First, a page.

Yet another option for concealed carry. Have you tried a belly band to hide your sidearm? If so, leave us a review in the comments section. We want to know what works and doesn’t work for the discriminating armed chick out there.
Fit for female cops: Belly band designs
While many women’s clothing items are far more tolerant in regard to the concealing of guns carried in belly bands, their bodies might not be
By Tom Marx
In the previous two installments, we completed our look at upper-body/cross-body concepts by studying Shoulder Holsters and Body Armor Holsters that were worn near the non-dominant side armpit. Today, we’ll look at belly bands.
The modular band offered by Uncle Mike’s appears to be discontinued, but a quick check of the web when I wrote this column showed that there are still a good number of outlets who are offering them. Non-modular but adjustable bands of very good quality are available from Galco (their UnderWraps™ model), Gould & Goodrich (their “Body Guard”), DeSantis (their Model 060), and a host of others. It appears that all of these models are sold by size (S-M-L-XL), are elastic in nature, and use hook-and-loop closers to secure them around the body. Colors vary but are generally black, white or beige.
Where to wear
While many women’s clothing items are far more tolerant in regard to the concealing of guns carried in belly bands, their bodies might not be. That’s not to say that belly bands are not popular with women — in my experience they are — but like everything else we have discussed here, there are issues to ponder when considering such a device.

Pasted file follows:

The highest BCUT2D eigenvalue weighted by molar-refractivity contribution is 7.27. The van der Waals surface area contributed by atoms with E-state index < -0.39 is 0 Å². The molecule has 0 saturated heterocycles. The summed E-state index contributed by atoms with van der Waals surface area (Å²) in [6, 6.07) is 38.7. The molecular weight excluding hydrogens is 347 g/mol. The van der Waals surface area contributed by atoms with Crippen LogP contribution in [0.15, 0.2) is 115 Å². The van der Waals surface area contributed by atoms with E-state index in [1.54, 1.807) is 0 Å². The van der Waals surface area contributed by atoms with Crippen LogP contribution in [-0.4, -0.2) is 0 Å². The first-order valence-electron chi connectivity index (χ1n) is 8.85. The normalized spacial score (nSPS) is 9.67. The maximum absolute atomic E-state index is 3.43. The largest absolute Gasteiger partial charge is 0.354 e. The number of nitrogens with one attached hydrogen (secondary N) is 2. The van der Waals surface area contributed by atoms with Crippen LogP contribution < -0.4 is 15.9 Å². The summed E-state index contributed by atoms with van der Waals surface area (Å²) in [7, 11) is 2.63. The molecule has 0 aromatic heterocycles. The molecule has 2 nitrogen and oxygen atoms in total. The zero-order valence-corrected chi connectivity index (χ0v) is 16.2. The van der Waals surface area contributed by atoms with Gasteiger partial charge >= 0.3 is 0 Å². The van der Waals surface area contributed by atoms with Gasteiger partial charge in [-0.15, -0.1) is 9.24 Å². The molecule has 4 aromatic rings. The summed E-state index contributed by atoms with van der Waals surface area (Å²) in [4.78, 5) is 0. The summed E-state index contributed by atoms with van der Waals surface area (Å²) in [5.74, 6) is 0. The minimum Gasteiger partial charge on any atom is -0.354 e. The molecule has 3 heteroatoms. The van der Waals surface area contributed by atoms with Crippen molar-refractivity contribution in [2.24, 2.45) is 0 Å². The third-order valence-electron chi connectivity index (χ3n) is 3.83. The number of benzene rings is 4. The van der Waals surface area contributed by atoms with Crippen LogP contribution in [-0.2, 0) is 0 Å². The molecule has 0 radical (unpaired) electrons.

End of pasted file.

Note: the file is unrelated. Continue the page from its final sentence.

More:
Most men can wear a properly designed belly band at any one of several points along the torso: low along the waist, in line with the belly, or on or just below the pectorals. In many cases, the gun can be positioned in a variety of locations around the body as well. Obviously women don’t have as many options. In fact, for many, only the belly height is viable. Even that won’t work for everybody depending on the size of the rib cage or breasts. Consider this before making a purchase.
The elastic problem
Most belly bands are elastic in nature, either completely or to allow for torso movement and expansion during exertion, so you need to decide if elastic is comfortable for you to wear. Since belly bands are designed to be worn directly against the skin, they might be irritating to the wearer. The aforementioned Uncle Mike’s band was made from a smooth finish, breathable material with hook-and-loop covered elastic closures. This was done to promote comfort.
Read the entire article here: http://www.policeone.com/police-products/duty-gear/holsters/articles/4480834-Fit-for-female-cops-Belly-band-designs/
About the author
Tom Marx left the Chicago Police Department in 1988 to become an instructor at the Smith & Wesson Academy. After several years of teaching full time both nationally and internationally, he shifted roles at Smith: first to a series of technical positions and then as Head of their Domestic Law Enforcement Operations. He left S&W to organize a Law Enforcement Division for Michaels of Oregon as well as to help design much of their police-related duty gear. Leaving Uncle Mike’s, Tom became Director of Intellectual Property for BLACKHAWK Products Group; focusing on the patent efforts for all of their divisions. Today, he is a consultant in various firearms, accessory and training matters. Throughout the years, Tom has continued to lecture and instruct both inside and outside the US with such diverse groups as ILEETA, IALEFI, WIFLE, LETC, NDIA, the NRA, and Team One Network. .